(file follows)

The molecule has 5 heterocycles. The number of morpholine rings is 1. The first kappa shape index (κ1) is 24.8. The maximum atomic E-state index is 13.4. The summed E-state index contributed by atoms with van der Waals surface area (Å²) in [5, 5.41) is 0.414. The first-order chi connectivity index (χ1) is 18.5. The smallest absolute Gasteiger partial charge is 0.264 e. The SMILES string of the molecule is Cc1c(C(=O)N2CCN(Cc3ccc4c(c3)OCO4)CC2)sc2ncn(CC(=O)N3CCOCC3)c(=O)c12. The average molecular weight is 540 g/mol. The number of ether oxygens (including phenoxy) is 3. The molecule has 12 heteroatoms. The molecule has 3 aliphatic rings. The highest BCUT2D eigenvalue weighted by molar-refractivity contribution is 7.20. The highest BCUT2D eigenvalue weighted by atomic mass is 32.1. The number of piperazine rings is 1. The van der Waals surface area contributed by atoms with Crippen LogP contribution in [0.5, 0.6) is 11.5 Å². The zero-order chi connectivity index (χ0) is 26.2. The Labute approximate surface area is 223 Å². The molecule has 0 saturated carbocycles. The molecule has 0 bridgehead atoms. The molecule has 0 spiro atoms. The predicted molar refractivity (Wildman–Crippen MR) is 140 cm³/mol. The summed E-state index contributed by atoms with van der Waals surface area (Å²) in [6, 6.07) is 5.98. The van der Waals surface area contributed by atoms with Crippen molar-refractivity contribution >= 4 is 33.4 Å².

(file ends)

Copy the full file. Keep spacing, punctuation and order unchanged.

The molecule has 5 heterocycles. The number of morpholine rings is 1. The first kappa shape index (κ1) is 24.8. The maximum atomic E-state index is 13.4. The summed E-state index contributed by atoms with van der Waals surface area (Å²) in [5, 5.41) is 0.414. The first-order chi connectivity index (χ1) is 18.5. The smallest absolute Gasteiger partial charge is 0.264 e. The SMILES string of the molecule is Cc1c(C(=O)N2CCN(Cc3ccc4c(c3)OCO4)CC2)sc2ncn(CC(=O)N3CCOCC3)c(=O)c12. The average molecular weight is 540 g/mol. The number of ether oxygens (including phenoxy) is 3. The molecule has 12 heteroatoms. The molecule has 3 aliphatic rings. The highest BCUT2D eigenvalue weighted by molar-refractivity contribution is 7.20. The highest BCUT2D eigenvalue weighted by atomic mass is 32.1. The number of piperazine rings is 1. The van der Waals surface area contributed by atoms with Crippen LogP contribution in [0.5, 0.6) is 11.5 Å². The zero-order chi connectivity index (χ0) is 26.2. The Labute approximate surface area is 223 Å². The molecule has 0 saturated carbocycles. The molecule has 0 bridgehead atoms. The molecule has 0 spiro atoms. The predicted molar refractivity (Wildman–Crippen MR) is 140 cm³/mol. The summed E-state index contributed by atoms with van der Waals surface area (Å²) in [6, 6.07) is 5.98. The van der Waals surface area contributed by atoms with Crippen molar-refractivity contribution >= 4 is 33.4 Å².